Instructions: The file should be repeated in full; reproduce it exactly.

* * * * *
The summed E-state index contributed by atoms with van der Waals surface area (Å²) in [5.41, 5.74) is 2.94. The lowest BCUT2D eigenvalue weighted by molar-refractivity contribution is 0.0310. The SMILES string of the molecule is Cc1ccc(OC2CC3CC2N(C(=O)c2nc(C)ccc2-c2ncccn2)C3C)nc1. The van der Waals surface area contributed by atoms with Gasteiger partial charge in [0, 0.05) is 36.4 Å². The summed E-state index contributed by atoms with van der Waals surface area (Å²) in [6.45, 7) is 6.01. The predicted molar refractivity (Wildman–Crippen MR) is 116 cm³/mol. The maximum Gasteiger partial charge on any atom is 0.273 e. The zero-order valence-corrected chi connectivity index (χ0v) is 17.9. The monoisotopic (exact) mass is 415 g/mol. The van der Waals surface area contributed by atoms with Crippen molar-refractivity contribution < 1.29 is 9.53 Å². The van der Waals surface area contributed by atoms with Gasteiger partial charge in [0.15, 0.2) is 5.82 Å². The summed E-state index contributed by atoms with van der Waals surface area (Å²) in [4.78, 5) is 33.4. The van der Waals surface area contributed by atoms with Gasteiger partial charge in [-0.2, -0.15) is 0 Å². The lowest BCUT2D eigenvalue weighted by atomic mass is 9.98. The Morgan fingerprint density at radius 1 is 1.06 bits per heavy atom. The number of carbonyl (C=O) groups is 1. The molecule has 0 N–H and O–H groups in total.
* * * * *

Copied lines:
The summed E-state index contributed by atoms with van der Waals surface area (Å²) in [5.41, 5.74) is 2.94. The lowest BCUT2D eigenvalue weighted by molar-refractivity contribution is 0.0310. The SMILES string of the molecule is Cc1ccc(OC2CC3CC2N(C(=O)c2nc(C)ccc2-c2ncccn2)C3C)nc1. The van der Waals surface area contributed by atoms with Gasteiger partial charge in [0, 0.05) is 36.4 Å². The summed E-state index contributed by atoms with van der Waals surface area (Å²) in [6.45, 7) is 6.01. The predicted molar refractivity (Wildman–Crippen MR) is 116 cm³/mol. The maximum Gasteiger partial charge on any atom is 0.273 e. The zero-order valence-corrected chi connectivity index (χ0v) is 17.9. The monoisotopic (exact) mass is 415 g/mol. The van der Waals surface area contributed by atoms with Crippen molar-refractivity contribution < 1.29 is 9.53 Å². The van der Waals surface area contributed by atoms with Gasteiger partial charge in [0.15, 0.2) is 5.82 Å². The summed E-state index contributed by atoms with van der Waals surface area (Å²) in [4.78, 5) is 33.4. The van der Waals surface area contributed by atoms with Gasteiger partial charge in [-0.2, -0.15) is 0 Å². The lowest BCUT2D eigenvalue weighted by atomic mass is 9.98. The Morgan fingerprint density at radius 1 is 1.06 bits per heavy atom. The number of carbonyl (C=O) groups is 1. The molecule has 0 N–H and O–H groups in total.